Herman's Story

Herman Cook smiles after therapy.

Herman Cook, a Kentucky native living in Miami, was enjoying retirement after serving his community as a corrections officer. Life took an unexpected turn for Herman when he and his family were in a car accident. His daughter was uninjured, but both Herman and his partner Juliee were hurt and rushed to the emergency room.

Juliee’s injuries were minor, but Herman faced multiple internal injuries including a ruptured diaphragm, which made breathing difficult, as well several back and pelvic fractures. To aid in his breathing, doctors performed a tracheostomy on Herman – making a surgical incision in his windpipe to support his breathing – and placed him on a ventilator. Herman underwent abdominal surgery to repair his diaphragm, enabling him to liberate from the ventilator, but couldn’t speak and required assistance for changing positions and walking. Herman was ready for more intense rehabilitation to help him regain function and gradually resume his independent lifestyle. For that, his family choose West Gables Rehabilitation Hospital.

Herman’s physician-led team assessed his condition and developed a treatment plan. The nursing team closely monitored his medical condition managing his medication and addressing any medical concerns he had. Their care was instrumental in ensuring Herman could actively participate in his rehabilitation goals.

The physical therapy (PT) team helped rebuild his strength, balance and endurance. Therapists worked with him on gait training, helping Herman regain proper walking form, and strengthened his legs with knee extension exercises and the use of ankle weights.  They also conducted balance challenges asking Herman to maneuver around obstacles.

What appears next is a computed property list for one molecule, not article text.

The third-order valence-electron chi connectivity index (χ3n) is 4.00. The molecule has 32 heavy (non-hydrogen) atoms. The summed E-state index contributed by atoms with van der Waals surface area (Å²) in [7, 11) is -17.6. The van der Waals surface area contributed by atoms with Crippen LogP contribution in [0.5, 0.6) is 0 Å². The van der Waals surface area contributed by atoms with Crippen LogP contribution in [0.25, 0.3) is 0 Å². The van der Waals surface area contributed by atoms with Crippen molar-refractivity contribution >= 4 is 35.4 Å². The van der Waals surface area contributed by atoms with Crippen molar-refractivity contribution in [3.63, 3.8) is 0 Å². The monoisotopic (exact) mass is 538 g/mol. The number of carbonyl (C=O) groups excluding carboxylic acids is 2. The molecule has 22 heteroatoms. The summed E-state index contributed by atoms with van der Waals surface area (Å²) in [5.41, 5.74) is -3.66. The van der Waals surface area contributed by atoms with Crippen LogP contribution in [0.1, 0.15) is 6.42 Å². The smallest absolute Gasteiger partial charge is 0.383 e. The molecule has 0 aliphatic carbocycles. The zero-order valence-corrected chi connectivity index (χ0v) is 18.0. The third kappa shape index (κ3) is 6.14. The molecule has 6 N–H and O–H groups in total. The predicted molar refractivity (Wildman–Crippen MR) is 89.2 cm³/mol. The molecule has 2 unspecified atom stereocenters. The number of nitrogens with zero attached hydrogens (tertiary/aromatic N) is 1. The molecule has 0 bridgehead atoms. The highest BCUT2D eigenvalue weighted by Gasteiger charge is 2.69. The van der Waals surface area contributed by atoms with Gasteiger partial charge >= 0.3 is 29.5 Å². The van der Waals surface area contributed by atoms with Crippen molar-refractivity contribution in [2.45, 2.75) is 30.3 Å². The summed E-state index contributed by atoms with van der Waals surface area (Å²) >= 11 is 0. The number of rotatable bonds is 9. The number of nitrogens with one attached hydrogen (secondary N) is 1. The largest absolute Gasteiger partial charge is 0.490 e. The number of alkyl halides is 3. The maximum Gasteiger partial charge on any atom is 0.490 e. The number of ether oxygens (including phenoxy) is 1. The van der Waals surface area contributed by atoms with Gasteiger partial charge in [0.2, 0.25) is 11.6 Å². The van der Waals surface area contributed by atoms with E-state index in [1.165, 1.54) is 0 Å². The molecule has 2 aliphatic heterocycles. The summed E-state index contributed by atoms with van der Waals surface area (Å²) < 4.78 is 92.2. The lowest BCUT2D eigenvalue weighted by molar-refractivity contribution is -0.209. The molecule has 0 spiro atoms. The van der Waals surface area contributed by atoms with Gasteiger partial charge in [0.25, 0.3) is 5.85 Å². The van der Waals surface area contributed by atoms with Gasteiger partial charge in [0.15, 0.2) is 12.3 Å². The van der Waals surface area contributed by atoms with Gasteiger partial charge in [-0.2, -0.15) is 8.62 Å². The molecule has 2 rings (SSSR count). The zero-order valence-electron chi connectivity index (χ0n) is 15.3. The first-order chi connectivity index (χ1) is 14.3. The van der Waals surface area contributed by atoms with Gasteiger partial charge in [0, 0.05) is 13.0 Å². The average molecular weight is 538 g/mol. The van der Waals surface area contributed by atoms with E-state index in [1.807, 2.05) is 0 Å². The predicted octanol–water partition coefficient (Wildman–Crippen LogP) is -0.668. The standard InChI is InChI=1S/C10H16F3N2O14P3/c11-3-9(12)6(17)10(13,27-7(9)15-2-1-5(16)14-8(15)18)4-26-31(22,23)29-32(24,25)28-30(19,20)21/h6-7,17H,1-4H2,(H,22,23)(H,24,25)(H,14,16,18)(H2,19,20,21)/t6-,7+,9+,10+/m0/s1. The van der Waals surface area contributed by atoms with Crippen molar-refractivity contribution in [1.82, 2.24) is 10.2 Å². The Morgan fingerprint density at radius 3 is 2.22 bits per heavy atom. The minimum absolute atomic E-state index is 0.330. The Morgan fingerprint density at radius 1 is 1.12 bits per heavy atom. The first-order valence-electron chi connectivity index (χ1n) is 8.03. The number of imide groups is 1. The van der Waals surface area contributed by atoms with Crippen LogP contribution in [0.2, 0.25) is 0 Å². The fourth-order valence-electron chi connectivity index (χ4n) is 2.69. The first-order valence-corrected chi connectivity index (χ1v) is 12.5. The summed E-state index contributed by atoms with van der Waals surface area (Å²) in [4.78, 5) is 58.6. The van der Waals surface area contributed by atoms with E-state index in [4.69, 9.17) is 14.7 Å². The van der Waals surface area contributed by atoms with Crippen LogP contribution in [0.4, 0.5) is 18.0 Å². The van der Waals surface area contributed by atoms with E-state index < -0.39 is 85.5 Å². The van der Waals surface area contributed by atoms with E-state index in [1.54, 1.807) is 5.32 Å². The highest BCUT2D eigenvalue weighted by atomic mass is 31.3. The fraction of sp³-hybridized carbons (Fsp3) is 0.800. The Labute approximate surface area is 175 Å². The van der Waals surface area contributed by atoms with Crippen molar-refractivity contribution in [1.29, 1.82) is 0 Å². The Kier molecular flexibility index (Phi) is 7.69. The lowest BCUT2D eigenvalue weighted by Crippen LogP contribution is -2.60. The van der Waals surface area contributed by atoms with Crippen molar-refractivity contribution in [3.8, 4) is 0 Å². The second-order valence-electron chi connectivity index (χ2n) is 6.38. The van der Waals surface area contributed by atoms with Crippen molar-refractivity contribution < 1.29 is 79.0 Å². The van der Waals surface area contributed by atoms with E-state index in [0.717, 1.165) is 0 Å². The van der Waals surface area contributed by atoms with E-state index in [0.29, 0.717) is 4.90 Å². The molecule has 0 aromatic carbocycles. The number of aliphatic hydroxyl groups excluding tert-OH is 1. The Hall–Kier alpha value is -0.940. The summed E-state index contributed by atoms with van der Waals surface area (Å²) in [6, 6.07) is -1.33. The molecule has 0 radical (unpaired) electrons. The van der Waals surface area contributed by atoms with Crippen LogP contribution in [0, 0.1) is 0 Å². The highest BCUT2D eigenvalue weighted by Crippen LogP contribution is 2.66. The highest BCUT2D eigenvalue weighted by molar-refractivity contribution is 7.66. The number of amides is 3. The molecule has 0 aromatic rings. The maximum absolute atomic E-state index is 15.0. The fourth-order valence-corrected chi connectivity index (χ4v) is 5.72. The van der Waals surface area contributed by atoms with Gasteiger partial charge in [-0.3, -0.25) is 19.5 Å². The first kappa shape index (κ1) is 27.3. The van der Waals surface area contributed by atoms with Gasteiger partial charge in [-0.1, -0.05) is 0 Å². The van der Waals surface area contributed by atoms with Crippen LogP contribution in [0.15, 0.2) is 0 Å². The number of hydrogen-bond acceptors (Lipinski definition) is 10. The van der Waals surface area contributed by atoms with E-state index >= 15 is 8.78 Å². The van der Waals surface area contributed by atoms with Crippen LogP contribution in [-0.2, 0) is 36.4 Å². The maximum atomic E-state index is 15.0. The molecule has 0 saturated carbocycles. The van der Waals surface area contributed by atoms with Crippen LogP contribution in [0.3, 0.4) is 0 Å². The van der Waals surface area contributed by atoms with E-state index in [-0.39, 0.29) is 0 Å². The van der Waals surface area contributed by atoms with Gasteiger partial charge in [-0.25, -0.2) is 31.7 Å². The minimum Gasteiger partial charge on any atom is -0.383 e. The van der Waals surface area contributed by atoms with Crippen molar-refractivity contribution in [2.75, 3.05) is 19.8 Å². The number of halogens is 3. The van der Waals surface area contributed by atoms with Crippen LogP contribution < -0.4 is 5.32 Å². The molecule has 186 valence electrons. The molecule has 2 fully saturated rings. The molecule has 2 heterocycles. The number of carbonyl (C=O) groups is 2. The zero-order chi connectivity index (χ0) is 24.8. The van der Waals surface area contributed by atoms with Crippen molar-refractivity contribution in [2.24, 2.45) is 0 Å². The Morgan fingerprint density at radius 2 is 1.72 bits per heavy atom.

Meantime, occupational therapy (OT) worked on building endurance and overall coordination to help Herman relearn to walk. To achieve this goal, Herman used a recumbent cross trainer that allowed him to be seated while exercising. Therapists employed a range of other activities including having Herman catch a ball while standing to build his stamina and balancing abilities. After a week of therapy, Herman’s endurance improved and his care team started to successfully dial back his supplemental oxygen.

Speech and respiratory therapy also played integral roles in Herman’s recovery, helping him breathe independently and communicate effectively. While he was working on building his strength and endurance through PT and OT, respiratory therapists worked towards liberating Herman from oxygen support by strengthening his lungs through breathing exercises and careful monitoring to continually assess his progress.

To regain his ability to speak, Herman’s respiratory team introduced the Passy-Muir valve. It’s a device used by tracheostomy patients that redirects air flow through the vocal folds, mouth and nose allowing them to speak. Finally able to utter some words and express himself marked a key turning point for Herman. This breakthrough not only aided his interactions but also bolstered his emotional well-being by reestablishing connections with other people.

After 18 days of inpatient rehabilitation, Herman was breathing without supplemental oxygen, walking independently and talking. He was ready to return home to his family.
Herman's advice to those facing similar challenges: "Keep the faith - you can make it."